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Article: Aloe mite: The hidden scourge of the Mediterranean succulent garden: Aloe mites....

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YodieCoyote
Las Cruces, NM
(Zone 8a)

March 20, 2009
5:11 AM

Post #6293399

Palmbob...errr. ...Geoff: I recently tossed one aloe that appeared to have Aloe mites. Since it wasn't a valuable plant, I tossed it in the dumpster, rather than have it near any more plants. I have one Agave parryii 'Huntington Clone' that may have this problem? Never seen anything like it on an Agave before. I applied imidacloprid,...but who knows what the end result will be. Have your tried any of the micro-encapsulated insecticides? X-Clude (timed release Pyrethrum) has been a good chemical for me. Don't have a clue,...as to whether it would work for Aloe mites, but is effective on a lot of other little "varmints" (including ants). Thanks, again, for the very informative article.

palmbob

palmbob
Acton, CA
(Zone 8b)


March 20, 2009
1:55 PM

Post #6294391

I have not tried Imidacloprid, but others have and one says it worked while others have said it 'backfired' and only made things worse. Imidacloprid is an insecticide and, at least in veterinary medicine, has no effect whatsoever on arachnid neuro systems... so I cannot see how it can work on aloe mites, which are not insects. Aloe mites are not hard to kill, just hard to get to. Even diluted bleach will kill them. There are lots of reports of this and that systemic working, but how do they know? Only evidence of something working would be to cut into the plant during and active infection and find only dead mites. Most mite infections on a plant are self limiting- they die out normally, and then reappear somewhere else on another plant... so you could probably use a voodoo doll and it might look like it was working.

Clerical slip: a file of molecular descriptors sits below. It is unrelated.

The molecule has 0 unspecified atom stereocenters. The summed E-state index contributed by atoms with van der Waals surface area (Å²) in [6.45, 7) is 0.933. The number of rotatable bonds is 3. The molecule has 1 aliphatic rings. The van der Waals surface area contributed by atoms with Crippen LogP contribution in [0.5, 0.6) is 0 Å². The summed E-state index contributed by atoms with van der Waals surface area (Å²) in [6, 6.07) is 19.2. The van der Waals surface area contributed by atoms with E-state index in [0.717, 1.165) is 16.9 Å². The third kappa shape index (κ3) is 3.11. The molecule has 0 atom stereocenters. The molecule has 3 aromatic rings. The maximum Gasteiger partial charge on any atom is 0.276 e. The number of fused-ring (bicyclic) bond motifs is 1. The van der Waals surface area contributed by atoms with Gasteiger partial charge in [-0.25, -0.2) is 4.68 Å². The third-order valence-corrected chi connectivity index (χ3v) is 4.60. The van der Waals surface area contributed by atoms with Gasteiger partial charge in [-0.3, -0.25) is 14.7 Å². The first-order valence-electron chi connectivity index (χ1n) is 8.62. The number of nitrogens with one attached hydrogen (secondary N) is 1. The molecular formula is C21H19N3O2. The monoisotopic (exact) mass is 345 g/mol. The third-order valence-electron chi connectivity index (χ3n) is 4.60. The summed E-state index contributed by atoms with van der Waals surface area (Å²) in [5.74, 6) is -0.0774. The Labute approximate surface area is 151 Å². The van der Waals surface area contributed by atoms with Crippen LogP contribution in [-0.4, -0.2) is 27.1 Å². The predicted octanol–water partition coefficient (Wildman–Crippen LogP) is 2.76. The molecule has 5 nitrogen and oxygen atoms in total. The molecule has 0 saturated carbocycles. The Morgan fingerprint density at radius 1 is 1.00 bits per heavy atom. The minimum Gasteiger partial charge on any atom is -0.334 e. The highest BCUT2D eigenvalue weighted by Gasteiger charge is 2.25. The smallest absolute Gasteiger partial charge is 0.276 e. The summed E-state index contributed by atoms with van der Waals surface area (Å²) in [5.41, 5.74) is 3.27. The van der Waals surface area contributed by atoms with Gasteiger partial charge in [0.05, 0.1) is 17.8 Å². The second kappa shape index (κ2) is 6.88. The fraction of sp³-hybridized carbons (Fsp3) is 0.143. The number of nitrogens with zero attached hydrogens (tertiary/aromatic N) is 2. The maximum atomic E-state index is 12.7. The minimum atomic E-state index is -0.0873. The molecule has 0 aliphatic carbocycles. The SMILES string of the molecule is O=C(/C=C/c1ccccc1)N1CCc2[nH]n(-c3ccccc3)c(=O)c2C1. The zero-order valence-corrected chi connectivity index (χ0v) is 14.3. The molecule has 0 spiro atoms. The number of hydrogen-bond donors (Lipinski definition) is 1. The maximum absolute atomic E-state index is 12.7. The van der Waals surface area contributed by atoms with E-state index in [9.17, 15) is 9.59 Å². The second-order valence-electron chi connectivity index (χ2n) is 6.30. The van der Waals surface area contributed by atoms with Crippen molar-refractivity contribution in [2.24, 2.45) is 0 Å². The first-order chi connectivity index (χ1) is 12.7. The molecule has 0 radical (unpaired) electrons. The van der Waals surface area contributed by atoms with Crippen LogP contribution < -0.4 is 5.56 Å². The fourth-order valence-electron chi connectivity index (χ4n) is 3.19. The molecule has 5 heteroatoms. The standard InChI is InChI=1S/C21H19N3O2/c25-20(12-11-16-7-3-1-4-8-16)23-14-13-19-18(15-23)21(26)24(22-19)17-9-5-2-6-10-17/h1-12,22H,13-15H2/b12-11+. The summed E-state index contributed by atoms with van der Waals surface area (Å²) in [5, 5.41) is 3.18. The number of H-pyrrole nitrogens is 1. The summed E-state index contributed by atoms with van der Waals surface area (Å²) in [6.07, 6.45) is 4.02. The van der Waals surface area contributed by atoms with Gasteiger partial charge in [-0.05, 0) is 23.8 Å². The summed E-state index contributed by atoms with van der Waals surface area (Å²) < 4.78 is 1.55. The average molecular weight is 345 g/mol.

YodieCoyote
Las Cruces, NM
(Zone 8a)

March 21, 2009
3:29 AM

Post #6297765